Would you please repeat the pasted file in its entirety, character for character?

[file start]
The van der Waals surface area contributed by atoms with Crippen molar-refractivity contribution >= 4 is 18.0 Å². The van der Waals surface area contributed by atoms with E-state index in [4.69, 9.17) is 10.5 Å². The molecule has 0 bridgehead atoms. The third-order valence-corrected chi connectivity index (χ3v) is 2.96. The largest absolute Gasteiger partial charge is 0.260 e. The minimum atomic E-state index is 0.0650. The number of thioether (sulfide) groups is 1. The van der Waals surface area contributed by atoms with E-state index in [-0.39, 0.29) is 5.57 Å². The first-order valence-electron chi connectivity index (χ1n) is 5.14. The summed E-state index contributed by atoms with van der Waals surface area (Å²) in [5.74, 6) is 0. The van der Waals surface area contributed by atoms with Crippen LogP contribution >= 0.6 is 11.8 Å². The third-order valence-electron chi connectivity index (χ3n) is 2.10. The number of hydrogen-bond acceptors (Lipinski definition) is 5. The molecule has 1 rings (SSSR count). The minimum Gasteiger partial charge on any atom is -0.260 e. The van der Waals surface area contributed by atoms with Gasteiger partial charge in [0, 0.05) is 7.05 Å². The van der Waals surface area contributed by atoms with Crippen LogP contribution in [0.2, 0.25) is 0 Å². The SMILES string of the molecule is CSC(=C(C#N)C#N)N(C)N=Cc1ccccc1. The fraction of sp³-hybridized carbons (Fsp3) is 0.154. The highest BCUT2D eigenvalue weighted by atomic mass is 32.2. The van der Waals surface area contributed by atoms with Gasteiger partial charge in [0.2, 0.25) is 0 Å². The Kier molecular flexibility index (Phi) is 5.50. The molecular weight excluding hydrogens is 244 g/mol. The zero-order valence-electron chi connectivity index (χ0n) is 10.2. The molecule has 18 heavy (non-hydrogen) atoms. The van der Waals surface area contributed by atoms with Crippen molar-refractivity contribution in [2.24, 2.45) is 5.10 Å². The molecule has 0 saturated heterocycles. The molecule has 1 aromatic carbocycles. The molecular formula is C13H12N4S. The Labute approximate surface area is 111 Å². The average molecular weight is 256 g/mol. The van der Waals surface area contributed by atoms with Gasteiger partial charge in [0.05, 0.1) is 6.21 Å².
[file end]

The van der Waals surface area contributed by atoms with Crippen molar-refractivity contribution >= 4 is 18.0 Å². The van der Waals surface area contributed by atoms with E-state index in [4.69, 9.17) is 10.5 Å². The molecule has 0 bridgehead atoms. The third-order valence-corrected chi connectivity index (χ3v) is 2.96. The largest absolute Gasteiger partial charge is 0.260 e. The minimum atomic E-state index is 0.0650. The number of thioether (sulfide) groups is 1. The van der Waals surface area contributed by atoms with E-state index in [-0.39, 0.29) is 5.57 Å². The first-order valence-electron chi connectivity index (χ1n) is 5.14. The summed E-state index contributed by atoms with van der Waals surface area (Å²) in [5.74, 6) is 0. The van der Waals surface area contributed by atoms with Crippen LogP contribution >= 0.6 is 11.8 Å². The third-order valence-electron chi connectivity index (χ3n) is 2.10. The number of hydrogen-bond acceptors (Lipinski definition) is 5. The molecule has 1 rings (SSSR count). The minimum Gasteiger partial charge on any atom is -0.260 e. The van der Waals surface area contributed by atoms with Gasteiger partial charge in [0, 0.05) is 7.05 Å². The van der Waals surface area contributed by atoms with Crippen LogP contribution in [0.2, 0.25) is 0 Å². The SMILES string of the molecule is CSC(=C(C#N)C#N)N(C)N=Cc1ccccc1. The fraction of sp³-hybridized carbons (Fsp3) is 0.154. The highest BCUT2D eigenvalue weighted by atomic mass is 32.2. The van der Waals surface area contributed by atoms with Gasteiger partial charge in [0.2, 0.25) is 0 Å². The Kier molecular flexibility index (Phi) is 5.50. The molecular weight excluding hydrogens is 244 g/mol. The zero-order valence-electron chi connectivity index (χ0n) is 10.2. The molecule has 18 heavy (non-hydrogen) atoms. The van der Waals surface area contributed by atoms with Crippen molar-refractivity contribution in [2.24, 2.45) is 5.10 Å². The molecule has 0 saturated heterocycles. The molecule has 1 aromatic carbocycles. The molecular formula is C13H12N4S. The Labute approximate surface area is 111 Å². The average molecular weight is 256 g/mol. The van der Waals surface area contributed by atoms with Gasteiger partial charge in [0.05, 0.1) is 6.21 Å².